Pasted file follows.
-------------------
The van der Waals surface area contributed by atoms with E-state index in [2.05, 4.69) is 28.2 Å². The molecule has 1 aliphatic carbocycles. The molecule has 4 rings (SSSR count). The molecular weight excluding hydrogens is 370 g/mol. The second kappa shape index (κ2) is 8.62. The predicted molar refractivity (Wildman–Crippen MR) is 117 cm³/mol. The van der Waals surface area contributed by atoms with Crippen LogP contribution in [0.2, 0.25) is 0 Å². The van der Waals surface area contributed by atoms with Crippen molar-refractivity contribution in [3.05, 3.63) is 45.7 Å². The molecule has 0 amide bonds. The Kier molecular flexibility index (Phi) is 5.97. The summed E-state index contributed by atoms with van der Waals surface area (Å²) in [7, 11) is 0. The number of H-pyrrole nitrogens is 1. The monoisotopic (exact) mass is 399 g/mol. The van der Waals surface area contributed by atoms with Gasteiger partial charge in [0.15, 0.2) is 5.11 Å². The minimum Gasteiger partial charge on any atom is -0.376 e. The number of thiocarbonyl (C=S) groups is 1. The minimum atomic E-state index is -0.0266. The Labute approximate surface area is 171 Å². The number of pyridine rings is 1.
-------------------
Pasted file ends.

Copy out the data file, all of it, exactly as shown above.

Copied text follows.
The van der Waals surface area contributed by atoms with E-state index in [2.05, 4.69) is 28.2 Å². The molecule has 1 aliphatic carbocycles. The molecule has 4 rings (SSSR count). The molecular weight excluding hydrogens is 370 g/mol. The second kappa shape index (κ2) is 8.62. The predicted molar refractivity (Wildman–Crippen MR) is 117 cm³/mol. The van der Waals surface area contributed by atoms with Crippen LogP contribution in [0.2, 0.25) is 0 Å². The van der Waals surface area contributed by atoms with Crippen molar-refractivity contribution in [3.05, 3.63) is 45.7 Å². The molecule has 0 amide bonds. The Kier molecular flexibility index (Phi) is 5.97. The summed E-state index contributed by atoms with van der Waals surface area (Å²) in [7, 11) is 0. The number of H-pyrrole nitrogens is 1. The monoisotopic (exact) mass is 399 g/mol. The van der Waals surface area contributed by atoms with Gasteiger partial charge in [0.15, 0.2) is 5.11 Å². The minimum Gasteiger partial charge on any atom is -0.376 e. The number of thiocarbonyl (C=S) groups is 1. The minimum atomic E-state index is -0.0266. The Labute approximate surface area is 171 Å². The number of pyridine rings is 1.